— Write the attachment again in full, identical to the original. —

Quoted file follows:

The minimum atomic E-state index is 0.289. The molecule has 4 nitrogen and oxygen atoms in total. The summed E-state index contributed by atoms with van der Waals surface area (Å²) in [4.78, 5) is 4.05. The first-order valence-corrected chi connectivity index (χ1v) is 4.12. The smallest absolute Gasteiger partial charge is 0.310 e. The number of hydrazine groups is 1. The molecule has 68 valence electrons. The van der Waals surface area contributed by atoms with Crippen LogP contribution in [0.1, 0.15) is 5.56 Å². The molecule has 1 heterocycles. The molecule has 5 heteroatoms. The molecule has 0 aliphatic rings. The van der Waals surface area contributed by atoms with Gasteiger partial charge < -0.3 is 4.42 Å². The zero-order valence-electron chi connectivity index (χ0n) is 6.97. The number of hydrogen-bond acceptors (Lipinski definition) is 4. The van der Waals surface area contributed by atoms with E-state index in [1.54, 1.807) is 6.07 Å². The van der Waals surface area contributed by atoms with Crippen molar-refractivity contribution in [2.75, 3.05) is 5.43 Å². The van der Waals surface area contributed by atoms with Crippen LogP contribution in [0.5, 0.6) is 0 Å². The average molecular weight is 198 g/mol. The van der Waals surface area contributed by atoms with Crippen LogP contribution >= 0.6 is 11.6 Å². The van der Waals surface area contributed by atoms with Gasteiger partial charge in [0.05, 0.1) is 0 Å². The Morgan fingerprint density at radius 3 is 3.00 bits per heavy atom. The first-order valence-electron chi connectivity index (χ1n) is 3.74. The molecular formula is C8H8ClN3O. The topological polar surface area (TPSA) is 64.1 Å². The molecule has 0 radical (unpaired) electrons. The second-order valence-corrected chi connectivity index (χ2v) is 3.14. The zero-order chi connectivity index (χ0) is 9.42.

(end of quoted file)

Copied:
The minimum atomic E-state index is 0.289. The molecule has 4 nitrogen and oxygen atoms in total. The summed E-state index contributed by atoms with van der Waals surface area (Å²) in [4.78, 5) is 4.05. The first-order valence-corrected chi connectivity index (χ1v) is 4.12. The smallest absolute Gasteiger partial charge is 0.310 e. The number of hydrazine groups is 1. The molecule has 68 valence electrons. The van der Waals surface area contributed by atoms with Crippen LogP contribution in [0.1, 0.15) is 5.56 Å². The molecule has 1 heterocycles. The molecule has 5 heteroatoms. The molecule has 0 aliphatic rings. The van der Waals surface area contributed by atoms with Gasteiger partial charge < -0.3 is 4.42 Å². The zero-order valence-electron chi connectivity index (χ0n) is 6.97. The number of hydrogen-bond acceptors (Lipinski definition) is 4. The van der Waals surface area contributed by atoms with E-state index in [1.54, 1.807) is 6.07 Å². The van der Waals surface area contributed by atoms with Crippen molar-refractivity contribution in [2.75, 3.05) is 5.43 Å². The van der Waals surface area contributed by atoms with Crippen LogP contribution in [0.5, 0.6) is 0 Å². The average molecular weight is 198 g/mol. The van der Waals surface area contributed by atoms with Crippen LogP contribution >= 0.6 is 11.6 Å². The van der Waals surface area contributed by atoms with Gasteiger partial charge in [0.05, 0.1) is 0 Å². The Morgan fingerprint density at radius 3 is 3.00 bits per heavy atom. The first-order valence-electron chi connectivity index (χ1n) is 3.74. The molecular formula is C8H8ClN3O. The topological polar surface area (TPSA) is 64.1 Å². The molecule has 0 radical (unpaired) electrons. The second-order valence-corrected chi connectivity index (χ2v) is 3.14. The zero-order chi connectivity index (χ0) is 9.42.